Boris Johnson's plan to 'turbo boost' housebuilding
Published by Max Salsbury for 24dash.com in Local Government and also in Development, Housing
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Boris Johnson has today pledged to undertake a strategic role on surplus public land to "turbo boost" housing development in London.
The pledge comes as the London mayor publishes his updated housing strategy. Measures include:
- Promoting ‘lifetime neighbourhoods’ in town centre developments for older people who need easier access to facilities to enhance independent living.
- Support for leaseholders facing rising service charges and lobbying for greater statutory protection.
- Plans to create more than 1,000 new high quality homes for long term private rent and improve standards for tenants.
- New ‘graduate’ private rent housing schemes for young people.
The mayor's revised strategy sets out a long-term ambition to increase supply to at least 42,000 new homes per annum, around double what has been achieved over the last 20 years.
Of these, at least 17,000 should be 'affordable' with 5,000 for purpose-built long-term market rent.
Johnson said: “My housing strategy sets out measures to tackle the colossal pressure on London’s property market and address the chronic 30-year failure to build enough homes in our city.
"The good news is we have capacity for 42,000 more homes a year in inner London alone, plus a multitude of prime opportunity areas and programmes to trigger development. For me there is no single more important issue now than boosting supply, increasing investment in affordable housing and helping hard working Londoners find homes.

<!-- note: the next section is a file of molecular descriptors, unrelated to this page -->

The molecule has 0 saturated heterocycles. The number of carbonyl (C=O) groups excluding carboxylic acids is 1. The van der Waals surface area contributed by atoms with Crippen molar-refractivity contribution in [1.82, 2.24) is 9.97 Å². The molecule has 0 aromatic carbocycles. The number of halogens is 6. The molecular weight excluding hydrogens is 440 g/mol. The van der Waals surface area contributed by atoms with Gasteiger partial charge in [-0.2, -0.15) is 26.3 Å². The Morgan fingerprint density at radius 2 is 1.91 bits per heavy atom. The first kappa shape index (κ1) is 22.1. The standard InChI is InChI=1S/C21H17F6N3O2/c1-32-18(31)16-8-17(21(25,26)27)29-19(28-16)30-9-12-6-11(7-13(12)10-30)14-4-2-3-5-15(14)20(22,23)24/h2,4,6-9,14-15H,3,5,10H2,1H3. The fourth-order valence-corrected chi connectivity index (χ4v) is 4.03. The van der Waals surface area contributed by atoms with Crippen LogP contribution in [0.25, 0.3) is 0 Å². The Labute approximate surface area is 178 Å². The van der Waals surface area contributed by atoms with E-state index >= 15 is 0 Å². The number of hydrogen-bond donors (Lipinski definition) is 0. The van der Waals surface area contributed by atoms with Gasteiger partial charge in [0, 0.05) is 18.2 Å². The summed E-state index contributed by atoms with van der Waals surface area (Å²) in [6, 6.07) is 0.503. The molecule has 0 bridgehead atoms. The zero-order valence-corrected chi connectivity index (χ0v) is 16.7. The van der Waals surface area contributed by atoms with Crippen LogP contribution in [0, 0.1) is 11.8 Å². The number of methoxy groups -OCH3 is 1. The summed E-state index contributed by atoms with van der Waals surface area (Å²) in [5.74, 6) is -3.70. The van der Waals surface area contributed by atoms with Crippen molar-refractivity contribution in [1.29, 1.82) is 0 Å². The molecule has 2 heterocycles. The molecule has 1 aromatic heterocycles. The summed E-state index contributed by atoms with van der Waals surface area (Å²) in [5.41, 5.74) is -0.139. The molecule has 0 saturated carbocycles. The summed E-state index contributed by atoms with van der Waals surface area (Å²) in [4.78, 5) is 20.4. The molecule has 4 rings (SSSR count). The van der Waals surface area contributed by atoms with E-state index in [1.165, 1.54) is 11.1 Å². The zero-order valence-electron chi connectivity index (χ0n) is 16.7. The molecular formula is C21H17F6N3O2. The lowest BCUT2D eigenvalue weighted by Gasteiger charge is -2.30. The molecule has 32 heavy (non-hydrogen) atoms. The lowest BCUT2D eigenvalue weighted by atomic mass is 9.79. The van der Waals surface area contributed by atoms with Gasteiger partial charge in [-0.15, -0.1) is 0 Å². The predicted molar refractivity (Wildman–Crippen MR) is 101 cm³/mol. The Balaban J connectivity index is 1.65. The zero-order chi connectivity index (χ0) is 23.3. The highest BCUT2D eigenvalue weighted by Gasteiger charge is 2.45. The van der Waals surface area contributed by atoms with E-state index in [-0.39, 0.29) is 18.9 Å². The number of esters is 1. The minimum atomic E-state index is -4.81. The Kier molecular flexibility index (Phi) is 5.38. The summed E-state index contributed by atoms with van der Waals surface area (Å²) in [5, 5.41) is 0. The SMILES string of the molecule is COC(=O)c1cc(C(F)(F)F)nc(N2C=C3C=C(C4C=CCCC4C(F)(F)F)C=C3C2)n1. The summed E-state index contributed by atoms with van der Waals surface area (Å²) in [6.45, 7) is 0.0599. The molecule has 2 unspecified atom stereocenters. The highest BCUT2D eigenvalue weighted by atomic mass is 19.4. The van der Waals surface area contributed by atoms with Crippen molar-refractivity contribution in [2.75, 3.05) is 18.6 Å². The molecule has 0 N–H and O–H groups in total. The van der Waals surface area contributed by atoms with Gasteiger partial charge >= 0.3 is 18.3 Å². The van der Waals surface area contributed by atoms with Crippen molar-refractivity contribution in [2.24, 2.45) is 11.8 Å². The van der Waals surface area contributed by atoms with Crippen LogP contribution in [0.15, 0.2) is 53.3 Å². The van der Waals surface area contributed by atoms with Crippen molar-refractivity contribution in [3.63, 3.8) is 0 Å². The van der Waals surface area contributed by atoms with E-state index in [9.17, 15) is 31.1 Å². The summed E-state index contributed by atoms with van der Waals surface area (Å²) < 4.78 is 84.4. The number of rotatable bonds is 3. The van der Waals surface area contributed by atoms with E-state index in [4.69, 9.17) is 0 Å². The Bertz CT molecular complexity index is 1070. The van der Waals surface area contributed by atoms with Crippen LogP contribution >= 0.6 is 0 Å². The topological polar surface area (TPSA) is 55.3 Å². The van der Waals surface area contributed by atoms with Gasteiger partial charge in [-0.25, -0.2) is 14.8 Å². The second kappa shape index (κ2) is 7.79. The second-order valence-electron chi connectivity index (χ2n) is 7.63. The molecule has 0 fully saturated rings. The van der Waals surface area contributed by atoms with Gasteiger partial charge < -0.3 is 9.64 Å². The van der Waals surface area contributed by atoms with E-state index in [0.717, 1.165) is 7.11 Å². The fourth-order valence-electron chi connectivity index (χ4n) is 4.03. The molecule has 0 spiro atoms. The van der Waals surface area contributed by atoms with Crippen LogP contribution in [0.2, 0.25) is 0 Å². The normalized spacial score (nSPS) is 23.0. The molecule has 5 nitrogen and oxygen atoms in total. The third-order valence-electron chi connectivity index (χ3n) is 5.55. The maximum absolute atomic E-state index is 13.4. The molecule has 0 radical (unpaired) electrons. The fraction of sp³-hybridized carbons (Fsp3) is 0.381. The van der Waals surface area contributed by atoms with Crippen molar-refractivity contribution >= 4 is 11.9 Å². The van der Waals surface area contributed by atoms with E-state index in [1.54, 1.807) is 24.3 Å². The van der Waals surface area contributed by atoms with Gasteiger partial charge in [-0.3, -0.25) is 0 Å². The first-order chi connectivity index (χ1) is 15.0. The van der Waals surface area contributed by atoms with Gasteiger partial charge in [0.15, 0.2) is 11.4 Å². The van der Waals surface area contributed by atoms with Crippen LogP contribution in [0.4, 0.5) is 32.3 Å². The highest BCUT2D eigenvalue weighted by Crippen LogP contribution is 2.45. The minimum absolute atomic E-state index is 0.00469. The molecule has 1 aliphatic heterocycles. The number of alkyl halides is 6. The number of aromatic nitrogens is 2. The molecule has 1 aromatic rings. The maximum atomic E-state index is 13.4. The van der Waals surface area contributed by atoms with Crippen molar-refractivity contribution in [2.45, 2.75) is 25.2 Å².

"I can’t do this alone, and will be working closely with government, developers and boroughs to increase supply, stimulate building and tackle demand.”
The 'Homes for London' strategy includes recommendations to protect leaseholders; driving supply through private rent to accelerate building and raise standards; and creating up to 10 housing Zones.
Deputy Mayor for Housing and Land Richard Blakeway said: “This strategy offers a range of measures that can provide the structural changes needed in our housing market to increase supply, attract new players and forms of investment and increase the choice of housing products.
"We need a wider range of affordable housing and market sale homes, supported by strong new measures like our proposed London Housing Bank and Housing Zones to truly get to grips with the enormous demand for housing of every tenure in London.”
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